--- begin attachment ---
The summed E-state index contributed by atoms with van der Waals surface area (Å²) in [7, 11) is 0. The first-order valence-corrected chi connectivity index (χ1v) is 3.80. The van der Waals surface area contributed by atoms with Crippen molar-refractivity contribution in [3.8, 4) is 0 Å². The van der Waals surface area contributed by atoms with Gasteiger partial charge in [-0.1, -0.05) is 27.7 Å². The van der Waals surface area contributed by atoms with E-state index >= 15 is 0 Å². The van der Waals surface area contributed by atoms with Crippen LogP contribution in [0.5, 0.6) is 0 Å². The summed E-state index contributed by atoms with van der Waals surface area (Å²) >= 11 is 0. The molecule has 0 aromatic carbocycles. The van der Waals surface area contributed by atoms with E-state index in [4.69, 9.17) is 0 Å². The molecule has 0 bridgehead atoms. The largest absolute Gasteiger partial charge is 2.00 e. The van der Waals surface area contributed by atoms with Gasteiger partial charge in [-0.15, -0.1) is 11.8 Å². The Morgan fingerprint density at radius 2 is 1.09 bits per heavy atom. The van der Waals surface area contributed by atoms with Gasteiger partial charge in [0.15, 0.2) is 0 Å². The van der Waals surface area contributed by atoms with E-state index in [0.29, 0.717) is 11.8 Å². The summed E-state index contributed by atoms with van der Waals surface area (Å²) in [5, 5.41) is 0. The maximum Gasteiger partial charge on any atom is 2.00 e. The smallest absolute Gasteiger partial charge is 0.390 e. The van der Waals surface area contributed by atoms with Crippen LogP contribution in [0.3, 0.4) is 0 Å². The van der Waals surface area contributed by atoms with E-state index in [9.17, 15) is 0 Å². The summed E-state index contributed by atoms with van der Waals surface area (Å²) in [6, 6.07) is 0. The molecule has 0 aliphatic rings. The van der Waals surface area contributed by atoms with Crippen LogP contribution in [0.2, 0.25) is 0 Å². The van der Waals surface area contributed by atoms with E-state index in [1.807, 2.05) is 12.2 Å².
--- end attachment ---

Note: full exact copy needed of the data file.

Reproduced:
The summed E-state index contributed by atoms with van der Waals surface area (Å²) in [7, 11) is 0. The first-order valence-corrected chi connectivity index (χ1v) is 3.80. The van der Waals surface area contributed by atoms with Crippen molar-refractivity contribution in [3.8, 4) is 0 Å². The van der Waals surface area contributed by atoms with Gasteiger partial charge in [-0.1, -0.05) is 27.7 Å². The van der Waals surface area contributed by atoms with E-state index >= 15 is 0 Å². The van der Waals surface area contributed by atoms with Crippen LogP contribution in [0.5, 0.6) is 0 Å². The summed E-state index contributed by atoms with van der Waals surface area (Å²) >= 11 is 0. The molecule has 0 aromatic carbocycles. The van der Waals surface area contributed by atoms with E-state index in [4.69, 9.17) is 0 Å². The molecule has 0 bridgehead atoms. The largest absolute Gasteiger partial charge is 2.00 e. The van der Waals surface area contributed by atoms with Gasteiger partial charge in [-0.15, -0.1) is 11.8 Å². The Morgan fingerprint density at radius 2 is 1.09 bits per heavy atom. The van der Waals surface area contributed by atoms with Gasteiger partial charge in [0.15, 0.2) is 0 Å². The van der Waals surface area contributed by atoms with E-state index in [0.29, 0.717) is 11.8 Å². The summed E-state index contributed by atoms with van der Waals surface area (Å²) in [5, 5.41) is 0. The maximum Gasteiger partial charge on any atom is 2.00 e. The smallest absolute Gasteiger partial charge is 0.390 e. The van der Waals surface area contributed by atoms with Crippen LogP contribution in [0.3, 0.4) is 0 Å². The van der Waals surface area contributed by atoms with E-state index in [9.17, 15) is 0 Å². The summed E-state index contributed by atoms with van der Waals surface area (Å²) in [6, 6.07) is 0. The molecule has 0 aliphatic rings. The van der Waals surface area contributed by atoms with Crippen LogP contribution in [0.2, 0.25) is 0 Å². The van der Waals surface area contributed by atoms with E-state index in [1.807, 2.05) is 12.2 Å².